FIG. 3 is a perspective view, in partial cut-away form, of a replaceable lamp assembly of the present invention. Turning to FIG. 3, incandescent-halogen lamp 10 is shown clamped in metal lamp holder 20, a portion of which extends into and is secured in cavity 52 of plastic base 50. In this embodiment, four ribs 53 are molded into the interior surface of cavity 52 extending longitudinally therein of which only two are shown. These ribs aid in positioning the lamp/holder subassembly in the cavity prior to lamp alignment. Sufficient clearance is provided between the locating ribs and lamp holder 20 to allow the necessary amount of radial alignment of the lamp filament before securing the lamp/holder subassembly to the inside envelope of cavity 52. Lamp 10 is an incandescent-halogen lamp which comprises a vitreous outer envelope 12 enclosing within a pair of tungsten filaments 14 and 16 for high and low beam supported by molybdenum lead wires 17, 18 and 19 which pass through the hermetic press seal 11 at the bottom of the lamp where they are connected to one end of terminal pins 60, 61 and 62. Envelope 12 also contains an inert gas, a getter such as phosphorus, hydrogen and at least one halogen within as is well known to those skilled in the art. Light opaque coating 13 on top of lamp 10 insures that all of the visible light emitted is projected forward by the reflector into which the assembly is inserted. Coating 13 is typically a black, heat resistant coating. The lamp is filled and exhausted through a fill-exhaust tube 15 which passes through pinch seal 11 and is tipped off and sealed. Alternatively, the lamp envelope could be filled and exhausted through the top of the lamp as is well known to those skilled in the art. Base 50 is similar to the prior art base 102 shown in FIG. 1. Thus, base 50 contains flange portion 56 and silicone rubber O-ring 58. In use, the replaceable lamp assembly is inserted into the rear of a plastic automotive headlamp reflector 90 as shown in FIG. 4, with flange 56 serving to position lamp 10 within the reflector at the proper focal point. O-ring 58 serves to hermetically seal the replaceable lamp assembly in the rearwardly protruding nose portion 92 of plastic automotive reflector 90. After the lamp assembly has been inserted into and locked in the automotive reflector, an electrical connecting plug similar to plug 110 shown in FIG. 1 is inserted into cavity 54 of base 50 in order to make electrical connection with the lamp via terminal pins 60, 61 and 62.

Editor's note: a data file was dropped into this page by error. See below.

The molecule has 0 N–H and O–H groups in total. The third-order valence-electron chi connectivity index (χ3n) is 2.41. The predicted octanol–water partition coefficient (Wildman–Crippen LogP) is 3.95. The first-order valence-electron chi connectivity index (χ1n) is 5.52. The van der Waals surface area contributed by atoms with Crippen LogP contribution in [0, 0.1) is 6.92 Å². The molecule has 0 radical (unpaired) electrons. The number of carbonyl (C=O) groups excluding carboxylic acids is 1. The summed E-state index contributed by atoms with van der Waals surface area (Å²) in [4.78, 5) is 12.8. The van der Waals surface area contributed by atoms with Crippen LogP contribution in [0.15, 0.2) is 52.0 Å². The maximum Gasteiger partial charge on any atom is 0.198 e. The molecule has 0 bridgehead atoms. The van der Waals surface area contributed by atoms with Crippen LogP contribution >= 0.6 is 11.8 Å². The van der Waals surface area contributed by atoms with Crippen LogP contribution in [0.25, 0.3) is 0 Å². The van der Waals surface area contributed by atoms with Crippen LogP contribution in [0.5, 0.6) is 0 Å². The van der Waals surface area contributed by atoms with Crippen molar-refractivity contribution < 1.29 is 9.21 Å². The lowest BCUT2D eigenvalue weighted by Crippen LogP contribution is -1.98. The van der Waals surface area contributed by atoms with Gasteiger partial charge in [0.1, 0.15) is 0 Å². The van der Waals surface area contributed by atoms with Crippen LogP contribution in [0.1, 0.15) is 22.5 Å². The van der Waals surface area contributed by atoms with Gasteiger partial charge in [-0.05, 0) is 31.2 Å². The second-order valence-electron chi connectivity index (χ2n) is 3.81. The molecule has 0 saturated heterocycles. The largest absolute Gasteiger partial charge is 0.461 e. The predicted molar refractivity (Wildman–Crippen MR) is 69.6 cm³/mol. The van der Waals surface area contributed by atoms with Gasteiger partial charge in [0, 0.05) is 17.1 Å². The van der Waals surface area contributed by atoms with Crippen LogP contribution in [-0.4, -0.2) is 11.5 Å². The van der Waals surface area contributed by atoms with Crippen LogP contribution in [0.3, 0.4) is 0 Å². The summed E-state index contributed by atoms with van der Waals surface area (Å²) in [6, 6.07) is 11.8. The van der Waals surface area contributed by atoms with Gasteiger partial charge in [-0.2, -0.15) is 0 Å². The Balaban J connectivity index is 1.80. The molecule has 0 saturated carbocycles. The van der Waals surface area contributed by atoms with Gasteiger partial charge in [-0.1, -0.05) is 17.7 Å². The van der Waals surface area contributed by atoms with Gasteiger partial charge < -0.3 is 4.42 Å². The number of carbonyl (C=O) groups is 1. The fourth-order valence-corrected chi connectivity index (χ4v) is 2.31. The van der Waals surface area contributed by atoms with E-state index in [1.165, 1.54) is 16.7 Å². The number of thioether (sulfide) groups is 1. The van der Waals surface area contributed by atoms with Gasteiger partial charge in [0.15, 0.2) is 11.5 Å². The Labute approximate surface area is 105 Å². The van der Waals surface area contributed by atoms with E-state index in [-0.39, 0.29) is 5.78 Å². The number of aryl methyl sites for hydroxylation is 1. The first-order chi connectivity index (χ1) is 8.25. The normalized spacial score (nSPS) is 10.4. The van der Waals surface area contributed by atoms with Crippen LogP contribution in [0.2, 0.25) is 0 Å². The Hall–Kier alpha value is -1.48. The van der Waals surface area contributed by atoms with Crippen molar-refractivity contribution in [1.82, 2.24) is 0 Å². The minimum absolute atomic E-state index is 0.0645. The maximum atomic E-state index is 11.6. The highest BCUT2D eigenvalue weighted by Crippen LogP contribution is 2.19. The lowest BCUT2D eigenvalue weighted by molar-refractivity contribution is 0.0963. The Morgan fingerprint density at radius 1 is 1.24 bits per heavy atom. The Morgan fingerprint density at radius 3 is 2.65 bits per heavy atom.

FIG. 4 illustrates an embodiment of the invention as an axial sect ion through the lamp assembly of FIG. 3, shown inserted into an automotive reflector. Turning to FIG. 4, lamp 10 is mechanically shown secured into metal lamp holder 20 by means of rectangular clamping section 33 which is clamped around the flattened, press seal portion 11 of the lamp and welded at one end (see 46 in FIG. 3). Identical and opposing leg members 22 and 22' are shown secured to the inside wall 51 of bore 52 of plastic base 50 at the spherilized gimbal sections 26 and 26', respectively. Lamp outer leads 17, 18 and 19 are shown bent and welded to one end of terminal pins 60, 61 and 62, respectively, which are molded into and pass through wall 55 of base 50. The other end of pins 60, 61 and 62 are located inside lower bore 54 of base 50 for connection to a suitable plug such as is shown in FIG. 1 as 110. If desired or necessary, a heat resistant potting compound, such as a silicone, can be applied to one surface of wall 55 to provide a hermetic seal around the terminal pins. Lamp holder 20 is secured to the inside surface 51 of cavity 52 by RF heating legs 22 and 22', which causes the thermoplastic to melt and, in a preferred embodiment, at least partially exude through holes 28 and 28' (FIG. 5) in spherical portions 26 and 26' of legs 22 and 22' which contact the inside surface or wall 51 of bore 52. Plastic base 50 is preferably fabricated from a heat and impact resistant thermoplastic, (e.g., polyphenylene imide) suitable for use in the relatively harsh environments associated with automotive headlamps. One suitable thermoplastic material is "Ultem" available from GE Plastics, Burlington, Mass. Another suitable thermoplastic material commercially available is "Ryton R4" available from the Philips Petroleum Company, Pasadena, Texas. O-ring 58 serves to make a hermetic seal between base 50 and the interior surface 96 in cavity 97 in nose portion 92 of automotive reflector 90 into which base 50 is inserted and secured. O-ring 58 is preferably made of a heat-resistant elastomeric or rubbery material, such as a silicone rubber. The upper surface 57 of base flange 56 butts up against outer surface 98 of nose portion 92 of reflector 90, with the upper portion of base 50 passing through a circular cavity defined by surface 94 of reflector 90. Sheet metal lamp holder 20 is flat at the top (32, 32'). Each of leg members 22 and 22' depend from 32 and 32' and taper downwardly and outwardly as cone sections 30 and 30' and then downwardly as straight portions 24 and 24' which are radiused to have a radius of curvature approximating that of bore 52. This cone-shaped type of construction minimizes blocking the light emitted from the lower portion of the lamp from reaching the reflector. Straight sections 24 and 24' terminate in spherical gimbal areas 26 and 26' having holes 28 and 28', respectively.